I'm pretty fond of chicory. It blooms from about the middle of June until the first really killing freeze. It will bloom in a drought. It will bloom after a light frost. I will bloom after a fairly heavy frost...
I'm pretty fond of chicory.
Quote from: Michael Bush on December 23, 2013, 08:19:19 PMI'm pretty fond of chicory. :? The stuff is a weed around here! I do admire the blue flowers, but I have never heard of anybody planting it.And 10framer, why one earth would you want to draw deer into your yard to destroy everything! I do everything I can to keep them out (without success I might add)
Well, I’ve never seen a deer touch chicory here. Roses, gardens, and any ornamentals though, they love. The more expensive the bush, the more they LOVE it.I've never even seen a groundhog eat chicory. Nothing eats the stuff :-D
Chicory won't grown in Northern Wisconsin, we tried several times to get some going, even bring up small plants harvested from the south. I agree with BlueBee. White clover is relatively cheap and very productive. We planted and spread a couple hundred dollars of seed a few years ago where we mow (we mow about five acres) and it only took a couple seasons for the clover to become the dominant plant in these areas. An added benefit; Now I don't have to mow as much or as often as we allow the clover to flower, mowing only when roughly 1/3 to 1/2 of the flower heads begin to brown. Mowing then seems to invigorate the clover, making it thicker. We;ll likely plant it all again in a few more years. Sometimes we can watch the ground MOVE with busy bees 8-) Watch out when wearing flip flops ;)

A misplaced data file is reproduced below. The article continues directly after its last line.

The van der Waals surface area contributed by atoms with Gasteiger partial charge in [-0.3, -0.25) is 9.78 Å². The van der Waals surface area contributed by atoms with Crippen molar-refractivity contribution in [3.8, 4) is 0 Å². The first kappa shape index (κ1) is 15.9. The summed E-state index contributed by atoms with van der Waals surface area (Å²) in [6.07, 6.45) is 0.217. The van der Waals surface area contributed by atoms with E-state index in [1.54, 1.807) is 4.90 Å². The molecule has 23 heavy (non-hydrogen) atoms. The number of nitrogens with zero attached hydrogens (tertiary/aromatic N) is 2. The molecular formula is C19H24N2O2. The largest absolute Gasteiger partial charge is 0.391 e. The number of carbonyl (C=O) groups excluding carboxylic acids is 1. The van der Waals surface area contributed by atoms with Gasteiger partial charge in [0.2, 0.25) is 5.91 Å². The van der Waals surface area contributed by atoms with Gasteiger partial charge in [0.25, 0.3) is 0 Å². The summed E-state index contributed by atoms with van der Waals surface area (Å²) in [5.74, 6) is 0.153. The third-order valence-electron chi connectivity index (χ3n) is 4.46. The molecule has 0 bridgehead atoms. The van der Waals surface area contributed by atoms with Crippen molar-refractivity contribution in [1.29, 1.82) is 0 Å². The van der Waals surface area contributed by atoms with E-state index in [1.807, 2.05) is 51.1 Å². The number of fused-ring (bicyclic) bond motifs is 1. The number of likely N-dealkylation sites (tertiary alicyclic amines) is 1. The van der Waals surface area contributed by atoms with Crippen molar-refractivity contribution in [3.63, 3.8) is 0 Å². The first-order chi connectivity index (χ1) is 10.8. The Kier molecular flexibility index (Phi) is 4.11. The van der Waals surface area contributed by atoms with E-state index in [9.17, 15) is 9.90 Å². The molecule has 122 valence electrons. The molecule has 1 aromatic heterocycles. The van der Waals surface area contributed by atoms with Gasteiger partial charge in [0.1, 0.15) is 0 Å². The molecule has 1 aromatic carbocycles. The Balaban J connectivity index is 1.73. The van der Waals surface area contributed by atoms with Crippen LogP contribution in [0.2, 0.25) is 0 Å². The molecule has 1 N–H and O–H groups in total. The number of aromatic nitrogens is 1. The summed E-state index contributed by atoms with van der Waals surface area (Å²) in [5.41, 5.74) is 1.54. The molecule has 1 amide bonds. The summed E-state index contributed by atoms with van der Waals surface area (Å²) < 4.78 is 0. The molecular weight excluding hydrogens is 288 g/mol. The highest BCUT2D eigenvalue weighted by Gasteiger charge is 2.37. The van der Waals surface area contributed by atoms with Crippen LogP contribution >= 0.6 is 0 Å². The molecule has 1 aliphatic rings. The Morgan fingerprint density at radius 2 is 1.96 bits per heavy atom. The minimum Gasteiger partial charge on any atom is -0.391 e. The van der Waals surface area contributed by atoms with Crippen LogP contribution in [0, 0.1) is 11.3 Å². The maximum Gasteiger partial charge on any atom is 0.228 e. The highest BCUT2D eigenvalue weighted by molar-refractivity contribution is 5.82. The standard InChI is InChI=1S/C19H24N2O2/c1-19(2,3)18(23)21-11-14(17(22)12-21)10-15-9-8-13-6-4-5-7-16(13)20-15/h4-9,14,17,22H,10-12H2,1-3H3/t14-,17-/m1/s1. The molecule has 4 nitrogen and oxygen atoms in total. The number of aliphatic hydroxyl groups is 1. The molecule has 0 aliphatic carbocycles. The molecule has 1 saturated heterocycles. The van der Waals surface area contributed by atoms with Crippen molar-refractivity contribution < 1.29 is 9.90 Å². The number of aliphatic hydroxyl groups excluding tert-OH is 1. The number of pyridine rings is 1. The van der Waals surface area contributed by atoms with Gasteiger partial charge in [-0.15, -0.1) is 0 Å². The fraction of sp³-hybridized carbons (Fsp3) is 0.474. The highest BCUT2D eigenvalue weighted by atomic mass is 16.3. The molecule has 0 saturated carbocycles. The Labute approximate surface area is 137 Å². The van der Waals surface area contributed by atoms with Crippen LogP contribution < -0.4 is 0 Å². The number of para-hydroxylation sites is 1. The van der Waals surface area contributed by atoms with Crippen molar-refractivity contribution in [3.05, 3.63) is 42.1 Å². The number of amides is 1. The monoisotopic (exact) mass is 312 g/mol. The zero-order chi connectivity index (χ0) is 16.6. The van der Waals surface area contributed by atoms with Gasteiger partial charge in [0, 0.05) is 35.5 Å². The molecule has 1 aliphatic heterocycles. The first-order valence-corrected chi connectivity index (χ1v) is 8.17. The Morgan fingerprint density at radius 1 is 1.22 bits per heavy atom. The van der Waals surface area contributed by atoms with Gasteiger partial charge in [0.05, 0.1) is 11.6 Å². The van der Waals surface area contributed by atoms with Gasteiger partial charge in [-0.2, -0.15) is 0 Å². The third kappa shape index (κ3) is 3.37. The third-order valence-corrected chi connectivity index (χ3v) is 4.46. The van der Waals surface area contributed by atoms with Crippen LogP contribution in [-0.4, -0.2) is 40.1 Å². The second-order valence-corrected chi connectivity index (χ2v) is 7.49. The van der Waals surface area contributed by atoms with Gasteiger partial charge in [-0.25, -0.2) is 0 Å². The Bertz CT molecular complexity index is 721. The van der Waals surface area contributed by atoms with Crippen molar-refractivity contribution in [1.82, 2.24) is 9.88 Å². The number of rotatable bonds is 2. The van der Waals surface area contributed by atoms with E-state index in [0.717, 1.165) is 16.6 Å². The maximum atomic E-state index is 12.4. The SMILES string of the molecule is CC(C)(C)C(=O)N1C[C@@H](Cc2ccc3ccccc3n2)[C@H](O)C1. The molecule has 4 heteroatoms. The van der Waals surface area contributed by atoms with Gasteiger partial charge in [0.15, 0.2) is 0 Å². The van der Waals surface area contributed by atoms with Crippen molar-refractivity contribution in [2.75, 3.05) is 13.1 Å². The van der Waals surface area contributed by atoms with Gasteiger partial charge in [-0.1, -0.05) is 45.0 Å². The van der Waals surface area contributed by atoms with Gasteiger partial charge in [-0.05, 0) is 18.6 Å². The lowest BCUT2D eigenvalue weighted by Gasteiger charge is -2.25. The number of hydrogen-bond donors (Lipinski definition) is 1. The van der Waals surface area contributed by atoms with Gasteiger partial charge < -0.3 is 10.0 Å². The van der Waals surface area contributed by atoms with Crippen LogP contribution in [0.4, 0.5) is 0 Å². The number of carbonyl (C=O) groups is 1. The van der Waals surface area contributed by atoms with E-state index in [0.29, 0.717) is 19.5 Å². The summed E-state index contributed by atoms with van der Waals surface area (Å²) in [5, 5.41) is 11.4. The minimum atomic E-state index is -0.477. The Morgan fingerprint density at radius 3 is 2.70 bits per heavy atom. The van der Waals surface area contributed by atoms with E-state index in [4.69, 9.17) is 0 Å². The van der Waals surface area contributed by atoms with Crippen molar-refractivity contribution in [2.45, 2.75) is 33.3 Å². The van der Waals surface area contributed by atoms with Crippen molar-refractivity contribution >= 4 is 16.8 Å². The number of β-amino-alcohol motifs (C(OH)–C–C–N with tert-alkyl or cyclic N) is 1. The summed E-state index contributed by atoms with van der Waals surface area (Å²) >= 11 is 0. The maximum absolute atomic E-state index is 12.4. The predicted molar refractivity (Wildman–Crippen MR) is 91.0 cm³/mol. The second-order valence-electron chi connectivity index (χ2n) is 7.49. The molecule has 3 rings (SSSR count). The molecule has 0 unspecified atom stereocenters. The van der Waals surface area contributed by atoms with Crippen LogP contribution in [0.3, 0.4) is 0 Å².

dutch clover runs $5-$6.00 per lb at most retail garden shops. I've found 50# bags @ $159.00= $3.18 per # for dutch white & $109.00=$2.18 per# for ladino & sweet yellow clover at local farm supply stores. I have some corners on my property planted with a mix of sweet yellow clover, buckwheat, & lacy phacelia & they're always loaded with bees.
If I remember correctly, clover is good for improving your soil - naturally adding nitrogen.
Quote from: GSF on December 24, 2013, 09:00:08 PMIf I remember correctly, clover is good for improving your soil - naturally adding nitrogen. buckwheat will too.
>The stuff is a weed around here! I do admire the blue flowers, but I have never heard of anybody planting it.Everything bees work is a weed. I planted 17 acres of it. It works much better drilled than scattered.